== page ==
News Briefing, 25 August 2023
Soaring temperatures have visibly impacted many mountain glaciers across the planet in past months, as recent heatwaves shrink snowpack, deplete water resources and create unstable ground at risk of sudden collapse. Last week, Swiss weather service scientists reported that they had to climb to a record altitude of almost 5,300 meters to reach the zero degree “freezing point” – the height at which temperature gauges read 0°C. Typically, the freezing point remains within these surrounding mountains; now, it is nearly 500 meters above the highest peak. These freezing point measurements are the highest in the last 70 years in the Swiss Alps, and prevents snow and ice from forming on the mountain slopes below, exposing glaciers to intense heat. Experts predict that the heat will drive similarly staggering ice losses as last year, when 6% of all glacier ice in the Swiss Alps melted in a single summer. By way of comparison, up until now, years with 2% ice loss were considered “extreme;” some scientists have even bid farewell to the hardest-hit glaciers, where there is too little ice remaining to monitor anymore. Just a year ago, temperatures of up to 10°C on the summit of Italy’s Marmolada Glacier in the Dolomites triggered a meltwater-driven collapse of part of the glacier. The detachment released 64,000 tones of water, ice and rock debris that tragically killed 11 people on a nearby hiking trail; such mountain hazards will only increase with continued warming.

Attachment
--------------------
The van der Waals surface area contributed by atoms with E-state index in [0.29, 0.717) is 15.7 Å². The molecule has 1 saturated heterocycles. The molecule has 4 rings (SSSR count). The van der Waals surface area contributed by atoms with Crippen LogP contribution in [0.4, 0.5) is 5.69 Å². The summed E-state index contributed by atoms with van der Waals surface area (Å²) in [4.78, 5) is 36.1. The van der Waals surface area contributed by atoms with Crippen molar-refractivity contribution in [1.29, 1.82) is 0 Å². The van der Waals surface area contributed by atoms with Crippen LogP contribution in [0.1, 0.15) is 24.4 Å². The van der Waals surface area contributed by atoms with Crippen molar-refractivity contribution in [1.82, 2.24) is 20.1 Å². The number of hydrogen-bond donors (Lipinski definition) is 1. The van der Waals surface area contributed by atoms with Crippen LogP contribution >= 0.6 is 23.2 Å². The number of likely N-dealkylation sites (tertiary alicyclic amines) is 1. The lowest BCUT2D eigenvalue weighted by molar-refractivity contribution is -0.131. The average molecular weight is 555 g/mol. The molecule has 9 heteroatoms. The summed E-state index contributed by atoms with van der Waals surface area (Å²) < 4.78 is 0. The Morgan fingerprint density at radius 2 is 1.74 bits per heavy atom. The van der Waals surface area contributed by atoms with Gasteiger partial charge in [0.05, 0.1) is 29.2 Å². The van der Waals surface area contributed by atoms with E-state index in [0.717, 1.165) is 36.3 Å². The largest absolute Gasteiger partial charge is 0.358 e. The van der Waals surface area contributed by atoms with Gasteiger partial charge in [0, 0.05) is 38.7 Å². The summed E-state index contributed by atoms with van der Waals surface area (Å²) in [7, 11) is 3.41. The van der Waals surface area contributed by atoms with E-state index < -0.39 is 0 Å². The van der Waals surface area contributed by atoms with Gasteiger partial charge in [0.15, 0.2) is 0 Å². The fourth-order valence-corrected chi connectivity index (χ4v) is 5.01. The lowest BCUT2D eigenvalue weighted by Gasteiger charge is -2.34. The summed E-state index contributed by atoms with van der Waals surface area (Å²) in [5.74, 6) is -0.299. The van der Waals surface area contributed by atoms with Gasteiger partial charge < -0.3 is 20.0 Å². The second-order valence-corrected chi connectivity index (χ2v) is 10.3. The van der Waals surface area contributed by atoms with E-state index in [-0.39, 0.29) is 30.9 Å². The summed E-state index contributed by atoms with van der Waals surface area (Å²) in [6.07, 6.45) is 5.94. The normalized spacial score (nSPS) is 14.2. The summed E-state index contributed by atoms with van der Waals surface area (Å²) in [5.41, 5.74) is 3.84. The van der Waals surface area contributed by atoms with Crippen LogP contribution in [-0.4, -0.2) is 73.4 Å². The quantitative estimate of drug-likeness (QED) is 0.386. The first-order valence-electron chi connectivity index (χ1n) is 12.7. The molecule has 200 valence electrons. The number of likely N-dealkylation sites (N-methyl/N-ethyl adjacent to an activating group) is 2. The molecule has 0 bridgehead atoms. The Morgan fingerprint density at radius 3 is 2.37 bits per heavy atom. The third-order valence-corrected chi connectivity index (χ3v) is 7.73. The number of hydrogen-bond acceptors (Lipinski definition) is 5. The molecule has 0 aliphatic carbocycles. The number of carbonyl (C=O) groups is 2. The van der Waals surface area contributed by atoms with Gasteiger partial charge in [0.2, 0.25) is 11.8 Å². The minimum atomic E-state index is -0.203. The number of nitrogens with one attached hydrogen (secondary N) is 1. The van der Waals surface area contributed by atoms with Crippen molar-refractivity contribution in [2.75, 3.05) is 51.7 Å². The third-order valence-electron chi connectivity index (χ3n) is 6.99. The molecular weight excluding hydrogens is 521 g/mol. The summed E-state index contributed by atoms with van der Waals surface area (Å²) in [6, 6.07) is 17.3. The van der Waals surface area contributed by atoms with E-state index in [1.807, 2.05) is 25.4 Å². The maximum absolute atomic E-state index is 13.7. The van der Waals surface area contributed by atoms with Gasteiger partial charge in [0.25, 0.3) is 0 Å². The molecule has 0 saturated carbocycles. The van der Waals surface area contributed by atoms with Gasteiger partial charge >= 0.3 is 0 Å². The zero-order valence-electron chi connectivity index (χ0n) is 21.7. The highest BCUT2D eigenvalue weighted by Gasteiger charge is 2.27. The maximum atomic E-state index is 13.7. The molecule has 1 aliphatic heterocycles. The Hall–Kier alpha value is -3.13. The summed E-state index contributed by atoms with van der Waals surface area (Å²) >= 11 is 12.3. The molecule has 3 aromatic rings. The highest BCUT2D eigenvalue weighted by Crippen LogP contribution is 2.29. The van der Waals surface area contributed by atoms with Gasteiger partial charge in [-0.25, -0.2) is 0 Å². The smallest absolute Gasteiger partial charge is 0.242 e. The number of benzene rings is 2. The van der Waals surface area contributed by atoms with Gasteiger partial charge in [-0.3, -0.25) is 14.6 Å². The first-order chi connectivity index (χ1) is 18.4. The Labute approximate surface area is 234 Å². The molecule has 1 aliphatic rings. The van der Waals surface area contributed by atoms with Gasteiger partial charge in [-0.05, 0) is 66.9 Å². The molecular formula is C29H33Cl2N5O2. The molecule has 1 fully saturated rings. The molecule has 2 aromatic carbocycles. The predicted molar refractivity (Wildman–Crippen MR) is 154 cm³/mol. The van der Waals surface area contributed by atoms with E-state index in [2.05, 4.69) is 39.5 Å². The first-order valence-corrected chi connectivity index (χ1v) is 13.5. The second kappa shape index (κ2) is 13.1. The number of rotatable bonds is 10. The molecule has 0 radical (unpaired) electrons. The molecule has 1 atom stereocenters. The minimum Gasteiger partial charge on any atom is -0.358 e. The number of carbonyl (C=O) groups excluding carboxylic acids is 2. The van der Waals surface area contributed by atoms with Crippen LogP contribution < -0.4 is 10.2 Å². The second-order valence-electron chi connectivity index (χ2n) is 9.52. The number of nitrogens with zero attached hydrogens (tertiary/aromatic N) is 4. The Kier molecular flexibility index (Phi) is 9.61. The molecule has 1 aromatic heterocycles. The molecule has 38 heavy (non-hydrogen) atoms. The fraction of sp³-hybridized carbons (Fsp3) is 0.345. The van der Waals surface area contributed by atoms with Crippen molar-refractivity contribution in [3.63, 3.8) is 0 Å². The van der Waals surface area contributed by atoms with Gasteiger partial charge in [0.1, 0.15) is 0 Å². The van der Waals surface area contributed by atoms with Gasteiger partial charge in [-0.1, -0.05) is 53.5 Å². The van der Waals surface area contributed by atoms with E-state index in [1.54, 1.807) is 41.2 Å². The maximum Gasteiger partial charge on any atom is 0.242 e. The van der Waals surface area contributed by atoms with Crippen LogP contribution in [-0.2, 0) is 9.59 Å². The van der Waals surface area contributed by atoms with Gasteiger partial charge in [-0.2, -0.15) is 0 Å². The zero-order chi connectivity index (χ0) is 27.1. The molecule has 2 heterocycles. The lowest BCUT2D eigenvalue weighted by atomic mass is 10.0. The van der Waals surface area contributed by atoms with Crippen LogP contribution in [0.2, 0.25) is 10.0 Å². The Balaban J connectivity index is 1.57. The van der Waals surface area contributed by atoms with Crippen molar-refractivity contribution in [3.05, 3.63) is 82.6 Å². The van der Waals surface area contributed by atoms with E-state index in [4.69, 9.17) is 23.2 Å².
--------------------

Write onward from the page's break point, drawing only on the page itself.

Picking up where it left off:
The impact of heatwaves on mountain glaciers has not been confined to Europe. Earlier in August, a winter heatwave drove temperatures to above 37°C in the Chilean Andes – unprecedented for the middle of winter. The impact of these record high temperatures on both snowpack and mountain glaciers in this region will be felt later this year during the southern hemisphere’s spring and summer, when lower stockpiles of snowpack will decrease vital water supplies for downstream communities. The cascading impacts of such warm temperatures at high altitudes pose a grave risk to those who depend on stable mountain environments.
Source: Various press reports; compiled in the Italian Alps by Dr. James Kirkham, Ambition on Melting Ice (AMI) Chief Science Advisor and Coordinator, ICCI